I learned this not in my kitchen or an elegant restaurant, but at Joe’s Table in Barcelona, Spain, where, finally, the vacation that was postponed, canceled and delayed for three years finally happened.

Joe is part of the “Eat With” movement, in which tourists, rather than dining in a restaurant, dine in the home of a local resident to experience authentic local cuisine.

Finding Joe’s home in a dark alley, far from our hotel, in a neighborhood where our taxi driver warned us to keep our hands on our wallets at all times, heightened our sense of adventure. Soon, we were spotted and invited in. Our group of three: myself, my wife Paula and our friend Helene were joined by six other gastronomic travelers. The others included a young married couple from San Francisco of Filipino descent, and four others from a chocolate supply company in Pennsylvania. They were two men and two women. One man, the boss, had a familiar but hard to define accent. The other man, with no discernible accent, was a manager from Indiana. And the women, both in sales, were from Pennsylvania. They seemed like a good team, joking and laughing among themselves.

Joe, our host and chef, encouraged us to make introductions as we made an optimistic toast over sweet vermouth for a wonderful evening.

Like a great Broadway show, the meal was divided into acts: The Overture, The Prelude, The Suite and The Finale. During The Overture, we were treated to Cicchetti Iberico, three different and fabulous strips of ham on crusty bread. During this course we learned of the mighty efforts it took for the boss to recruit the manager away from a competitor. This was followed by baccala mantecato and gnocchi di Trento, the first being codfish on polenta, and the latter being potato pasta prepared in the manner of ancient Rome.

During Prelude (and our first glass of wine), we tried to guess the boss’s accent. “British?” I queried. No. “Australian?” asked Helene. No again. “South Africa?” shouted Paula. Yes, he said, nodding his head to a round of applause and laughter.

The wine continued to flow, and the food was amazing. We learned a little bit about the chocolate industry, but things really got energized when Paula shared her near-death, 13-broken-bones, 75-foot-fall off Monument Mountain in the Berkshires while Joe presented The Suite: fegato alla Veneziana, amanida MallorGali and escudella de pobre – a liver, a vegetable, and a beef dish —all fantastic!

Somewhere between the amanida and escudella, the young couple from San Francisco shared their story. By this point, I lost count of how much wine went from my glass to my mouth, but I distinctly remember their saying that they were on their way to meet their parents in Italy for their fourth wedding ceremony. It all had to do with a secret elopement, a brother who got married the same year as they, a Philippine tradition forbidding siblings to marry in the same year, COVID (of course!), sticking to the same date of the elopement for all other weddings so there would be only one anniversary date, and family unity, which essentially meant keeping the parents happy. We did our best through the laughter to follow their tale of multiple weddings. With so much wine, it wasn’t easy.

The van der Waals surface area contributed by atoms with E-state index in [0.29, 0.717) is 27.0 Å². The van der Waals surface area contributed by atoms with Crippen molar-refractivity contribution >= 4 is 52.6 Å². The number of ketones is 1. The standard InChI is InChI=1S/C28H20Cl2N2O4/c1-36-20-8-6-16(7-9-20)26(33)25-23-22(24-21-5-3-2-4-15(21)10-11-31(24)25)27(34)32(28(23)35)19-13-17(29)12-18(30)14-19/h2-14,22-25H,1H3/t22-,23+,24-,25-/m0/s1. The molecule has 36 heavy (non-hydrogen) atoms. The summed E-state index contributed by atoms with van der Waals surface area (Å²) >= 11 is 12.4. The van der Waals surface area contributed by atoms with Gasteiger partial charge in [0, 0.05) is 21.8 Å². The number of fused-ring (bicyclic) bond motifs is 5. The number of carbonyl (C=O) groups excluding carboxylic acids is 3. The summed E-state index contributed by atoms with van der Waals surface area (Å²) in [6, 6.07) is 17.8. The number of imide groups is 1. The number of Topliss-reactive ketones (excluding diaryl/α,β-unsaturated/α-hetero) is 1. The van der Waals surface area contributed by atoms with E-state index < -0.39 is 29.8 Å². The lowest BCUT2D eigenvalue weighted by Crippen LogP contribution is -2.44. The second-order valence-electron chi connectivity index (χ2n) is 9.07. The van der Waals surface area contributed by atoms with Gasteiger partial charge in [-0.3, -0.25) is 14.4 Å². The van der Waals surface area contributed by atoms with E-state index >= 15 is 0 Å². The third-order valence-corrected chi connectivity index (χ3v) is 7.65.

As we were approaching The Finale, we learned more about the two women in sales. At first, they were reluctant to share their story, but we soon discovered they were dear friends. Not only were they friends but they were sisters in law, too. And that’s when it got dicey and not so easy to follow.

When they first met, only one of the two was married. The women hit it off immediately and became good friends. Then the unmarried woman met the married woman’s brother in-law and began to date him. When the married woman found out about the relationship, she was not happy, worried their friendship would suffer as a result. Those of us listening to this story were politely incredulous. “Really? Seriously?” was our common response. Interesting times followed, but it all worked out. Today, all four are happily married and friends.

The most touching story of the night came from Joe, who previously worked at some of the finest restaurants, honing his craft as a chef. But his true love and passion for cooking came from his late grandmother whom he loved dearly. In creating Joe’s Table, he paid homage to her. His eyes welled up as he told us about this singular woman and the influence she had over his life. Our eyes welled, too.

The Finale was a perfect cheesecake, but in reality it was so much more: the stories, the laughter, the memories and the realization that although it’s not likely I will ever see these people again, our three hours at Joe’s Table will long be with me.

The next time I’m hungry for good conversation, I’ll remember to weave it through a bounty of mouthwatering delights. What I learned is that it’s not about the eating, it’s all about the sharing.

Thank you so much Richard.
Joe D'Costa